For any company to succeed and scale today, their business requires much more than just attention and prioritization of their bottom line.
An employee’s experience in the workplace—from office design and daily benefits like free coffee, to formalized feedback and demands for transparency—is increasingly necessary to hire and retain top-talent.
This isn’t news: individuals expect more and employers understand the gravity of workplace experience. However, the most vital component to cultivating, budgeting for, and executing workplace experience remains underrepresented.
Who is responsible for such a massive, ever-evolving, multi-dimensional undertaking?
The Workplace Team.
Who is on a Workplace Team?
A ‘Workplace Team’ refers to the person or people responsible for operating an office (or offices). The roles that comprise a Workplace Team vary from company to company: Office Manager, Administrative Assistant, Operations Officer, People & Culture Operator, IT Manager, etc., but the foundation of those roles are all to support the workplace.
If you’re a team of one, you should still use the term Workplace Team! It may seem silly or unnecessary, but in reality, if the company you work for wants to scale, the responsibilities you have will escalate, deepen, and become more complex. If you don’t already need another person on your team, you soon will! Using the term Workplace Team denotes that there is room (and more roles!) for other, new hires to fill and sets an expectation for your coworkers.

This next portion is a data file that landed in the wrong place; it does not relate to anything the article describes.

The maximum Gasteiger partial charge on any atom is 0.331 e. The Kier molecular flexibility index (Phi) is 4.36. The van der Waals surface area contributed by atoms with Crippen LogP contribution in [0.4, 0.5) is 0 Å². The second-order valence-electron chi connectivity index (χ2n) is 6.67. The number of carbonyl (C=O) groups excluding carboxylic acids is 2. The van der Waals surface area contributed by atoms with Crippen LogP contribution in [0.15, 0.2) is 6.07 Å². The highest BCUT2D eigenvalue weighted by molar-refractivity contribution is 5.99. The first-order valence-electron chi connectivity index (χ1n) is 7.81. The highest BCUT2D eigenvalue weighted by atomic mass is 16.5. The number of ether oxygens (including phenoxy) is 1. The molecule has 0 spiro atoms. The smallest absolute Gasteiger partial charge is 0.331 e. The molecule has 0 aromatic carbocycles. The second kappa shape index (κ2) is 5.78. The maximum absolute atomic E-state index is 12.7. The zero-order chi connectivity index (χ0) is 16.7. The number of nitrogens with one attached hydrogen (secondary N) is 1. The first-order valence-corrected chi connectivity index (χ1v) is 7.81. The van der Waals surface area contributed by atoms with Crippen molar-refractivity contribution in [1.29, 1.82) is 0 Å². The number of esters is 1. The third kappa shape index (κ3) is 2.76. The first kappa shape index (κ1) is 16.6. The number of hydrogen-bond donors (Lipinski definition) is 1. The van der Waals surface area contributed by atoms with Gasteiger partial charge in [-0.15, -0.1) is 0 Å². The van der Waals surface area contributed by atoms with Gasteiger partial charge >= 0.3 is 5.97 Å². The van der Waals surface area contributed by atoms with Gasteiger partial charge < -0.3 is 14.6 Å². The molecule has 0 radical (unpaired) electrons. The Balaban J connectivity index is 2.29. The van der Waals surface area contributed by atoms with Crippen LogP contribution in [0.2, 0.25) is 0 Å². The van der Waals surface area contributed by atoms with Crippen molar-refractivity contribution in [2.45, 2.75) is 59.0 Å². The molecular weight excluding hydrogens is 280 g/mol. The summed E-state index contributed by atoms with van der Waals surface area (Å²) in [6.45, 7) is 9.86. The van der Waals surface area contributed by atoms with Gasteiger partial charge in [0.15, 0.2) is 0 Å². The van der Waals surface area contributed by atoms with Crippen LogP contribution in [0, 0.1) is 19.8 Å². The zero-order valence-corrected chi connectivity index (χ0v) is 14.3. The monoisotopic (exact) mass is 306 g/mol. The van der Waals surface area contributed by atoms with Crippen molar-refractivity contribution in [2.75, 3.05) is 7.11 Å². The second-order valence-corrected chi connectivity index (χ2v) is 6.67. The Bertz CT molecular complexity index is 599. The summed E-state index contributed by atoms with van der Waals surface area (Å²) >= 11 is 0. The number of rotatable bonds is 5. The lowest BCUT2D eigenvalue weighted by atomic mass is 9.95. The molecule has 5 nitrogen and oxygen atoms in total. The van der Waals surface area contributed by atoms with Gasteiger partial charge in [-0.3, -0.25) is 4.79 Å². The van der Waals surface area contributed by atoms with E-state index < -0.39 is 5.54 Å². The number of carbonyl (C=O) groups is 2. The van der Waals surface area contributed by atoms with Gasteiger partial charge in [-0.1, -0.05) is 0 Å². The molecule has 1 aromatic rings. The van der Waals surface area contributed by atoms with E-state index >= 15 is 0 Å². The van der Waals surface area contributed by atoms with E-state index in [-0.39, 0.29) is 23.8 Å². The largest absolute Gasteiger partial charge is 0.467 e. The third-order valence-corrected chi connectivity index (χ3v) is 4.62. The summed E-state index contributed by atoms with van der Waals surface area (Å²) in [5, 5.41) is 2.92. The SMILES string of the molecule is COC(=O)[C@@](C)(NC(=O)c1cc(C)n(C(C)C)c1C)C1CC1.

Formalizing your Workplace Team
Formalizing the term ‘Workplace Team’ is an important step to elevating your work and underscoring your integral role in creating and sustaining an effective business.
The most obvious way to formalize your Workplace Team is to rebrand! Start with proposing a formal name change to whoever you report to. Update your LinkedIn, email signature, and org chart with the new name.
The next, and possibly most difficult step, is updating your coworkers. Craft a message for either Slack or email (or both!). If you’re unsure of how to explain the importance of the change, take the rebrand a step further and include your team mission statement and/or goals for the next quarter or year.
Workplace Team Mission Statement
Including your Workplace Team mission statement will give your coworkers a deeper understanding of your work because you’re explicitly providing them with your purpose.
If you don’t have a mission statement, start by brainstorming every aspect of your work: from the physical workplace to the cultural and experiential. Answer the following questions:
What differentiates your office from other companies’ workplaces?
How would the people in your office describe the employee experience/culture?
How do your employees feel in your office?
Ideal state: what would your office look like and feel like if you had unlimited resources?
Once you’ve answered these questions, start to prioritize the most important pieces and use them to write your mission statement. It’s a good practice to use an action verb to start, but feel free to write the sentence in whatever way feels right for your workplace! (e.g. Managed by Q’s Workplace Team mission statement is to provide a productive and inclusive environment…)
Try to be brief. A mission statement will never capture the nuance and variety of your work, but instead functions to help guide you in your role, help others understand your purpose, and make you or your team feel more fulfilled and impactful.
Language is a powerful tool for helping your or your team focus and remind others that the work you do is important. As a member (or the only member) of your company’s Workplace Team, your success directly impacts every employee’s experience, their productivity, and ultimately the business’ health and sustainability. You deserve a title that truly represents your influence.